Focus on Jesus Series
Zechariah the Priest and Father of John the Baptist
by Ed Vasicek
The Christmas narrative really begins by setting the stage for Jesus' coming through explaining how his forerunner, John the Baptist, was miraculously conceived. Our narrative begins with Zechariah and Elizabeth, an older couple (probably mid to later 50s) who had never been blessed with children.
Zechariah was a priest, but not of the high priestly family. This meant he was one of many hundreds of priests who only occasionally served at the Temple. Today Jewish men with the last name of Cohen, Conn, Cohan (or similar names based on the Hebrew word for priests) are likewise priests, descendants of Aaron. These priests did not receive much compensation for their work but supported themselves through a trade or skill; they were what we might call "lay priests."
Since there were so many male descendants of Aaron (and therefore priests), the priesthood was divided into divisions. Twice a year, a lay priest would take his turn to journey to Jerusalem and serve by offering sacrifices, etc., for one week. Anne Punton writes:
The priests did far more than offer daily sacrifices, burn the incense, care for lamps and provide the weekly shewbread. In addition, there were special sacrifices ordained for Shabbat, new moons and other festivals and feasts. They also dealt with the public…. Practically every aspect of a religious person's daily life focused on the Temple. The priests received freewill gifts, tithes, offerings and firstfruits. They absolved vows, supervised rituals to do with the redemption of the firstborn, the conclusion of a nazirite vow or for a cleansed leper…" (from The World Jesus Knew, p. 171)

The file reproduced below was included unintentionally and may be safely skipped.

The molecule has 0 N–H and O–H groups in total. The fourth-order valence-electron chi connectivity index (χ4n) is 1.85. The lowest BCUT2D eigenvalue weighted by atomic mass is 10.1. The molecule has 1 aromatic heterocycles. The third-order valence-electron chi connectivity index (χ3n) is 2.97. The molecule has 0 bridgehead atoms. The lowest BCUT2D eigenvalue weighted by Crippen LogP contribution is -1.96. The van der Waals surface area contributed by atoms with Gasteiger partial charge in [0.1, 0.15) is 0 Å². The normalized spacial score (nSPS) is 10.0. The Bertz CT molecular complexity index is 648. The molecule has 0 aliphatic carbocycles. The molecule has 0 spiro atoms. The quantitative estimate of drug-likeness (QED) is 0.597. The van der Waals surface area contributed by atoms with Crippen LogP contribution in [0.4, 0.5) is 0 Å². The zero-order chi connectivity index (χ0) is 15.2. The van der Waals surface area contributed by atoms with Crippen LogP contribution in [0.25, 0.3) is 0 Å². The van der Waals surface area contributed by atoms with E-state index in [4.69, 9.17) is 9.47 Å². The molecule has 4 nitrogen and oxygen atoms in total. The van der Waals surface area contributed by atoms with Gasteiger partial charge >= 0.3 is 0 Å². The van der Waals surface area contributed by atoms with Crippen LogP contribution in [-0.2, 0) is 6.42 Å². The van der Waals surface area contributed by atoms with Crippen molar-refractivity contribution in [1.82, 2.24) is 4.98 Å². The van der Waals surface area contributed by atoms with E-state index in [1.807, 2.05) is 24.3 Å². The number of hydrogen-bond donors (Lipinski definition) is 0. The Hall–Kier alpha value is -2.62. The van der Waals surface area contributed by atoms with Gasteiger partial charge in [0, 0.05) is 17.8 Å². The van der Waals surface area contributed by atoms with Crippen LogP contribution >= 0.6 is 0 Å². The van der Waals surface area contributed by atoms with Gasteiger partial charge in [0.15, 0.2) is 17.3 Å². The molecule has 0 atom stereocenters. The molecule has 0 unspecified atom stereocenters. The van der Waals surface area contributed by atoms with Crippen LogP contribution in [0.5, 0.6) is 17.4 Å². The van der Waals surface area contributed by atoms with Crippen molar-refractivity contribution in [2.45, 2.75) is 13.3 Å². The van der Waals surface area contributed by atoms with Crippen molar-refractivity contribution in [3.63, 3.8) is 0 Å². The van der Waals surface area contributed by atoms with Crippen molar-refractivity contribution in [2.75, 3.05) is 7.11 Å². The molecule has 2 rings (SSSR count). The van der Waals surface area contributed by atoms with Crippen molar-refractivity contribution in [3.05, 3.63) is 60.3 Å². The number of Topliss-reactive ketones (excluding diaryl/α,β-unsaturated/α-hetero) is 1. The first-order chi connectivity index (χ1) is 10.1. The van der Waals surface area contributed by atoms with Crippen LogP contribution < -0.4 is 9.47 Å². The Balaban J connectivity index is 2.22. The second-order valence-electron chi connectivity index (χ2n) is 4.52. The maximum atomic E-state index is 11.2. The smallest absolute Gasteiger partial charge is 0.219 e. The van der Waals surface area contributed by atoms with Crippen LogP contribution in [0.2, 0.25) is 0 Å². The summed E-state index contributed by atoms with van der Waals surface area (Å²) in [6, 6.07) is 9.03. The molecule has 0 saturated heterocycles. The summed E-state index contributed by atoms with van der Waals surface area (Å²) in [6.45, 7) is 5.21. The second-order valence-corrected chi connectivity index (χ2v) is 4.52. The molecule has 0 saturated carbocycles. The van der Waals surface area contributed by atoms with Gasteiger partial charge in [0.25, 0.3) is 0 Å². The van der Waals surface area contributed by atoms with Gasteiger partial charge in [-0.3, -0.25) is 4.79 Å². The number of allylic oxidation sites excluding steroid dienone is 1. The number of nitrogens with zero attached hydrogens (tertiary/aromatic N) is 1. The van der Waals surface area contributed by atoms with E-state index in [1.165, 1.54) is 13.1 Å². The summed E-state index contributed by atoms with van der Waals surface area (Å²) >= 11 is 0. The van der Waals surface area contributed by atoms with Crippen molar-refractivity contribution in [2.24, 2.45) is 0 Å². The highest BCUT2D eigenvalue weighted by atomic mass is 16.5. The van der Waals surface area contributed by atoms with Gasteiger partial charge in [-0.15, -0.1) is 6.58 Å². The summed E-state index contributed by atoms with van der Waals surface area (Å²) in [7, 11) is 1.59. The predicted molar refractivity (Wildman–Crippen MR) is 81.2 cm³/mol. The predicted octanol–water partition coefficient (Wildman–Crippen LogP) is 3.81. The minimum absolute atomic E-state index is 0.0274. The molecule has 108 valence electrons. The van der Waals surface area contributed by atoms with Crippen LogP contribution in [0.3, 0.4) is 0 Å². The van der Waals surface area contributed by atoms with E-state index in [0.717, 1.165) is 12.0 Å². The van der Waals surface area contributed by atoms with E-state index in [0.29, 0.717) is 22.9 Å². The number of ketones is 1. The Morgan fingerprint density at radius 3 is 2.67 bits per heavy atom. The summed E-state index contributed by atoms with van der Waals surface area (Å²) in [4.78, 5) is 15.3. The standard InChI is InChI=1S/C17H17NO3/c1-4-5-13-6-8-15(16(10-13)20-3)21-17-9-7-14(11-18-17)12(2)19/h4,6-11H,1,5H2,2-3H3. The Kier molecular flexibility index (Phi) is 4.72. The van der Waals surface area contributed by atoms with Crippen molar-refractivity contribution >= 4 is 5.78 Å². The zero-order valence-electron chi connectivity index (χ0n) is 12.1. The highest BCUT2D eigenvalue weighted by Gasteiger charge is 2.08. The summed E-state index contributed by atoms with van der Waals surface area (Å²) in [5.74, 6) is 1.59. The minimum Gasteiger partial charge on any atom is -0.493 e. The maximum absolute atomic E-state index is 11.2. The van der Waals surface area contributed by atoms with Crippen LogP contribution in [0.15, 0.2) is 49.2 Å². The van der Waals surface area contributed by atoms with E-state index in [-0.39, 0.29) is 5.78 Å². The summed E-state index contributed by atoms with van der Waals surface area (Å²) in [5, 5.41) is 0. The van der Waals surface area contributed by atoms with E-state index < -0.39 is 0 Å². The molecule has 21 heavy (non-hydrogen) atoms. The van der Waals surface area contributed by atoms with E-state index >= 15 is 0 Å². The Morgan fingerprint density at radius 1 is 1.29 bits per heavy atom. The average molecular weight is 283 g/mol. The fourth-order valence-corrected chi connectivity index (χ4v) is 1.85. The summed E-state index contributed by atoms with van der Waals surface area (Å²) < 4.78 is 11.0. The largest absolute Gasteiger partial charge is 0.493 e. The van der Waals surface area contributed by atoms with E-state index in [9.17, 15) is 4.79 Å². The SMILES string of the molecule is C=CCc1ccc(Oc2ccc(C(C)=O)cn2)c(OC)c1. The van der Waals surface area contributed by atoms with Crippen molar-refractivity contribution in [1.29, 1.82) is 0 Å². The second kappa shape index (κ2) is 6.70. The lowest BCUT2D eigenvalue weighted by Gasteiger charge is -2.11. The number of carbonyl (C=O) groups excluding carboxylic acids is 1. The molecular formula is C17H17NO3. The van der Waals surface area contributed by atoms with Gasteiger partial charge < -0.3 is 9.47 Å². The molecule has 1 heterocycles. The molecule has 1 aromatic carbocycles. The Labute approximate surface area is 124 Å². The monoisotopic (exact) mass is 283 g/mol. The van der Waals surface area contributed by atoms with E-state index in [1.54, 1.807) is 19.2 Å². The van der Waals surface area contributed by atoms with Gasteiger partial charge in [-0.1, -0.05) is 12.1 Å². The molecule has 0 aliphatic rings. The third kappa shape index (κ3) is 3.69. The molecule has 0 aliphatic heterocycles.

The priests cast lots to determine the special task of offering incense. It was a once-in-a-lifetime opportunity; after a priest served, he was no longer involved in the lot. Zechariah's turn had come.
While the priest offered incense, the Jewish ma'amad would gather outside the Temple and bow down before the Lord with outstretched hands offering silent prayer while the incense was offered. The entire Temple area was in a hush. These ma'amad were laymen who were likewise organized in divisions. Other devout Jews would gather in synagogues throughout the land during the time of the incense offering. Revelation 8:1-5a describes the exact same scene in the heavenly sanctuary:
When he opened the seventh seal, there was silence in heaven for about half an hour. And I saw the seven angels who stand before God, and to them were given seven trumpets. Another angel, who had a golden censer, came and stood at the altar. He was given much incense to offer, with the prayers of all the saints, on the golden altar before the throne. The smoke of the incense, together with the prayers of the saints, went up before God from the angel's hand. Then the angel took the censer, filled it with fire from the altar, and hurled it on the earth....
Highland Park Church